Campen S, Green JH, Lamb GD, Spikes HAet al., 2015, In situ study of model organic friction modifiers using liquid cell AFM: self-assembly of octadecylamine, Tribology Letters, Vol: 58, ISSN: 1573-2711

Liquid cell AFM has been applied to study in situ the formation and properties of self-assembled films formed on mica surfaces by octadecylamine from alkane solution. Mica surfaces immersed in hexadecane or dodecane at room temperature show no identifiable surface films. However, when octadecylamine solution is injected into the cell, a boundary film forms almost immediately. This film takes the form of irregular islands of mean diameter approximately 1–3 µm and thickness typically 1.5 nm when measured in contact mode. These islands are believed to correspond to patches of vertically oriented but tilted octadecylamine or ammonium salt held together primarily by van der Waals forces between adjacent alkyl chains. These films are quite labile in that during scanning of the tip in both tapping mode and contact mode changes to the shape of the islands take place, including consolidation of the island density in the scanned region and depletion from around this area. In situ experiments in which the temperature of the cell is varied over time show that the initially formed islands disappear at a temperature of ca. 35 °C but are reformed when the cell is re-cooled. Similar tests on samples that remain immersed in solution for extended periods show more stable films, with islands being lost only above about 50–60 °C. The work shows that liquid cell AFM has great promise for studying the formation and properties of the boundary films formed by organic friction modifiers.

Journal article

Campen S, Green JH, Lamb GD, Spikes HAet al., 2015, In situ study of model organic friction modifiers using liquid cell AFM; saturated and mono-unsaturated carboxylic acids, Tribology Letters, Vol: 57, Pages: 1-20, ISSN: 1023-8883

Fatty acids and their derivatives have been used as model organic friction modifiers for almost a century, but there is still debate as to the nature of the boundary films that they form on rubbed surfaces. In this study, in situ liquid cell atomic force microscopy (AFM) is used to monitor the self-assembly of boundary films from solutions of fatty acids in alkanes on to mica surfaces. Because the mica surfaces are wholly immersed in solution, it is possible to study directly changes in the morphology and friction of these films over time and during heating and cooling. It has been found that stearic acid and elaidic acid, which are able to adopt linear molecular configurations, form irregular islands on mica that are tens to hundreds of microns in diameter and typically 1.6 nm thick, corresponding to domains of tilted single monolayers. At a relatively high concentration of 0.01 M, stearic acid in hexadecane forms an almost complete monolayer, but at lower concentrations, in dodecane solution and for elaidic acid solutions, these films remain incomplete after prolonged immersion of more than a day. The films formed by fatty acids on mica are displaced by repeated scanning in contact mode AFM but can be imaged without damage using tapping mode AFM. Rubbed quartz surfaces from a sliding ball-on-disc test were also scanned ex situ using AFM, and these showed that stearic acid forms similar monolayer island films on quartz in macro-scale friction experiments as are found on mica. Oleic acid solutions behave quite differently from stearic acid and elaidic acid, forming irregular globular films on both mica and rubbed quartz surfaces. This is believed to be because its cis-double bond geometry means that, unlike its trans-isomer elaidic acid or saturated stearic acid, it is unable to adopt a linear molecular configuration and so is less able to form close-packed monolayers.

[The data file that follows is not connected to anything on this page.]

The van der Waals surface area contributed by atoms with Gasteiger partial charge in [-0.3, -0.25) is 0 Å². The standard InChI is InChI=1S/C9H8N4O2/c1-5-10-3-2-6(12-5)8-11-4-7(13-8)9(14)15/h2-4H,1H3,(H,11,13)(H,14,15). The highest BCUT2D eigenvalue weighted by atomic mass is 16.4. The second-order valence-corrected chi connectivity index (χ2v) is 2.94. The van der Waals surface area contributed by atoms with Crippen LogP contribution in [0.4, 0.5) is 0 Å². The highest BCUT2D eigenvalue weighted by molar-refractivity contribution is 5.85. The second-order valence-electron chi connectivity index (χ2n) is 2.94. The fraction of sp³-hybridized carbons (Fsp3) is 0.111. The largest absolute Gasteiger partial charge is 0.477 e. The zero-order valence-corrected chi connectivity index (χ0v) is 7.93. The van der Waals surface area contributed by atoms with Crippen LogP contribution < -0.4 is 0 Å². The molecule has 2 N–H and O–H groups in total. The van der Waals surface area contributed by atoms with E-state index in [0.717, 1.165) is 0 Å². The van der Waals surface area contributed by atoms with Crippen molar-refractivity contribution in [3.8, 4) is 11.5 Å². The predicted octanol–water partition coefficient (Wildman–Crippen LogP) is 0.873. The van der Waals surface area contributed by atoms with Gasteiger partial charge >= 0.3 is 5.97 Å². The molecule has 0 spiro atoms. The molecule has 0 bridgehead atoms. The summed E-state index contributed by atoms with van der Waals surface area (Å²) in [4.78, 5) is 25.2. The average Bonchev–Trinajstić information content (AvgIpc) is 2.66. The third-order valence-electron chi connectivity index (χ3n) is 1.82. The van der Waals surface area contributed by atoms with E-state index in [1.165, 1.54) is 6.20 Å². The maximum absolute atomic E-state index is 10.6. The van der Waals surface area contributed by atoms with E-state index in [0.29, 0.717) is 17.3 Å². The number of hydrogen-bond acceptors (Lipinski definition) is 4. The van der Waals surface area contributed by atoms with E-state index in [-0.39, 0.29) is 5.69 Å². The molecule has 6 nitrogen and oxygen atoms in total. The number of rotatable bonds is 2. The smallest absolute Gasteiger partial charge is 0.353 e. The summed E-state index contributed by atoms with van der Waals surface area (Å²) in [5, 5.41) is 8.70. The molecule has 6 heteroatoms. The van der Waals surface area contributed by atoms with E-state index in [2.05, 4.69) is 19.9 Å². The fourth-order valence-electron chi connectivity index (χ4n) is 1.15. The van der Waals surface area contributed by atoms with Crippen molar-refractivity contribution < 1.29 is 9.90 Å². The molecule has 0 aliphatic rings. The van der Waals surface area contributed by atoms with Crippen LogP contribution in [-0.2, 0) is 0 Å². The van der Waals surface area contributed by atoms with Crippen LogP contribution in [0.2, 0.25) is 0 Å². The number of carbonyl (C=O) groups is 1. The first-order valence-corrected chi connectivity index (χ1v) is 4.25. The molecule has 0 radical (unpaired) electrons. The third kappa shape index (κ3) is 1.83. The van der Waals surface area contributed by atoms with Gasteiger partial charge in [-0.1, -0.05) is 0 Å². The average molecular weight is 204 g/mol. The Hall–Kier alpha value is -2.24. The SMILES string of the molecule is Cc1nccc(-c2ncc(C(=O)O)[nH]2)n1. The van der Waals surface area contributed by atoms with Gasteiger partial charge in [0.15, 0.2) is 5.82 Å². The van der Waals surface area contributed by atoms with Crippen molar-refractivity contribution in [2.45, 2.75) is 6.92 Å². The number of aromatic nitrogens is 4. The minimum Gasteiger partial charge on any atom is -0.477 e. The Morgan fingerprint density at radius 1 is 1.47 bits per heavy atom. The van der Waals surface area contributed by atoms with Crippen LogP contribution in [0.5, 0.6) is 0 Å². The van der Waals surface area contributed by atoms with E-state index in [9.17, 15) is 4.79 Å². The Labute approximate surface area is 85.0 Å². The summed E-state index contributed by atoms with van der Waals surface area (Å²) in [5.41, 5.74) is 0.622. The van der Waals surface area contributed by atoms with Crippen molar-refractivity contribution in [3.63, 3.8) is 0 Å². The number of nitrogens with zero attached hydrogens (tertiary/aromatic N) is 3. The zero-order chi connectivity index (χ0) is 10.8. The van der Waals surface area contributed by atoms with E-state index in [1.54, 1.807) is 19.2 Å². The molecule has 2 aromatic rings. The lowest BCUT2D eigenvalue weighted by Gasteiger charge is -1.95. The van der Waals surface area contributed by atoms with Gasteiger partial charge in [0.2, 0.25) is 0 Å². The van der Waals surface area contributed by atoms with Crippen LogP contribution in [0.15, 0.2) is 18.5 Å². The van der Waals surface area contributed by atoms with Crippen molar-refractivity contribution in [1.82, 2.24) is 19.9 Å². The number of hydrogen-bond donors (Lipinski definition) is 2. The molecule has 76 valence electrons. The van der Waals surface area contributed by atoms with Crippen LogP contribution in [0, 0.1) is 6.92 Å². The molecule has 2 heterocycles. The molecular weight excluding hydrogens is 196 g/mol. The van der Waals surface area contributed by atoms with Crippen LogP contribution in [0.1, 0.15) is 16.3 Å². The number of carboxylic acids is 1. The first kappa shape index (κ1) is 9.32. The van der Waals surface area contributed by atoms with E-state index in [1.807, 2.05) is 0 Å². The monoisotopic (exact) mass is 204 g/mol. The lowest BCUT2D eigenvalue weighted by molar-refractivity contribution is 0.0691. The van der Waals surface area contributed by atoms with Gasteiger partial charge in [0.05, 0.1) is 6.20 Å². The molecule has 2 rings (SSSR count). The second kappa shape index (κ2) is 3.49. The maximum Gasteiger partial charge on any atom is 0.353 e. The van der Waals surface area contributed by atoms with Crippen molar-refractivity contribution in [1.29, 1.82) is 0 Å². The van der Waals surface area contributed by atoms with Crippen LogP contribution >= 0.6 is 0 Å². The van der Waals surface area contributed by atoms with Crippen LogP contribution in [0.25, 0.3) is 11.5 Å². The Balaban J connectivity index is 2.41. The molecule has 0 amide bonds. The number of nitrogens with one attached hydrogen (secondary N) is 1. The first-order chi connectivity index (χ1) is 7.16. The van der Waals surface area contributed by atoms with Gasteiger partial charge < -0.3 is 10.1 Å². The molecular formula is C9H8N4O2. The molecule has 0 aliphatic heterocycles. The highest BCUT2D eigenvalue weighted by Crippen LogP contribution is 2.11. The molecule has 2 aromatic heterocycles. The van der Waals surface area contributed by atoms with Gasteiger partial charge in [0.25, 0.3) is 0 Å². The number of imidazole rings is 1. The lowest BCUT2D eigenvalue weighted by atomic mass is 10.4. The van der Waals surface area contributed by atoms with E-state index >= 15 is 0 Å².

Journal article

Campen S, Green J, Lamb G, Atkinson D, Spikes Het al., 2012, On the Increase in Boundary Friction with Sliding Speed, TRIBOLOGY LETTERS, Vol: 48, Pages: 237-248, ISSN: 1023-8883

Journal article